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Fitting the SC to the customer or vice versa?


Understand the customer Wishes Understand the Capabilities of your SC
Match the Wishes with the Capabilities







Challenge: How to meet extensive Wishes with limited Capabilities?
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Achieving Strategic Fit: Consistent SCM and Competitive strategies


Fit SC to the customer Understanding the Customer
– – – – – – – Range of demand, pizza hut stable Production lot size, seasonal products Response time, organ transplantation Service level, product availability Product variety Innovation Accommodating poor quality



Implied (Demand) Uncertainty for SC Implied trouble for SC

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Contributors to Implied Demand Uncertainty
Commodities Detergent Long lead time steel
Price Low

Customized products High Fashion Clothing Emergency steel,
for maintenance/replacement

Customer Need Implied Demand Uncertainty

Responsiveness High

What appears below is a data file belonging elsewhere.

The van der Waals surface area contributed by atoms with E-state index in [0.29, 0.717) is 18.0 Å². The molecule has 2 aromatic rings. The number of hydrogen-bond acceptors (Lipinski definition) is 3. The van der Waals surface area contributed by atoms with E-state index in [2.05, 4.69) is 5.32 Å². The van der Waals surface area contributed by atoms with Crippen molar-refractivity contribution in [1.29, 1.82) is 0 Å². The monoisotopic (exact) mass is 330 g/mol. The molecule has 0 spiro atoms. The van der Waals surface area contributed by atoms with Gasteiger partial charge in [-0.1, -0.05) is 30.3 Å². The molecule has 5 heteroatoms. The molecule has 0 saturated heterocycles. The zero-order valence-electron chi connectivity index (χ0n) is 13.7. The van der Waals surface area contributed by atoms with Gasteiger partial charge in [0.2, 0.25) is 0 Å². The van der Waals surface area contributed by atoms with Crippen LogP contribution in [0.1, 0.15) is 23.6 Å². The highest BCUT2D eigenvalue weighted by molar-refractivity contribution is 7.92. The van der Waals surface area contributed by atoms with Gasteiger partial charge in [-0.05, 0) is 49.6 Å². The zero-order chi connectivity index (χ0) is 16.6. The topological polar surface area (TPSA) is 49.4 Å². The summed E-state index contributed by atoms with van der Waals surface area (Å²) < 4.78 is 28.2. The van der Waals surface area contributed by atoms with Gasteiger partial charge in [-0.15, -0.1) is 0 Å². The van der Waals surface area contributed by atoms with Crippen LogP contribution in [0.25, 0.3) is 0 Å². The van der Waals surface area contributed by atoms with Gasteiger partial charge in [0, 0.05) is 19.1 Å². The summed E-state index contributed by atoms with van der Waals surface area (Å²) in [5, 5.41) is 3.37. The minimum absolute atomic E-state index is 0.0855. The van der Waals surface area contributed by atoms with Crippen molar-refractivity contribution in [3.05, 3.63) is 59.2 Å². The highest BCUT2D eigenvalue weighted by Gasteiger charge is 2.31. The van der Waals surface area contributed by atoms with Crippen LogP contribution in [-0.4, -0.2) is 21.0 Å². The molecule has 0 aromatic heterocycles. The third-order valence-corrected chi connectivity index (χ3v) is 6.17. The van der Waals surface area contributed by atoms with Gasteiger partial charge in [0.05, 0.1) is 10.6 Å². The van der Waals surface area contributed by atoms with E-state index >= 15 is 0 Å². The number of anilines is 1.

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Short lead times, product variety, distribution channel variety, frequent innovations and high customer service levels all increase the Implied Demand Uncertainty

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Understanding the Supply Chain: Cost-Responsiveness Tradeoff
Responsiveness (in time, high service level and product variety)
High

Efficiency frontier

Fix responsiveness

Inefficient

Impossible

Inefficiency Region
Low

High

Low

Cost in $
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Why decreasing slope (concave) for the efficiency frontier?
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Achieving Strategic Fit: Wishes vs. Capabilities
Responsive (high cost) supply chain

Gourmet dinner <High margin>

Responsivenes spectrum

Efficient (low cost) supply chain
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Lunch buffet <Low margin>

Certain demand

Implied uncertainty spectrum

Uncertain demand
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Loosing the strategic fit: Webvan




Webvan started a merger with HomeGrocer in Sept 2000 and completed in May 2001. Declared bankruptcy in July 2001. Why?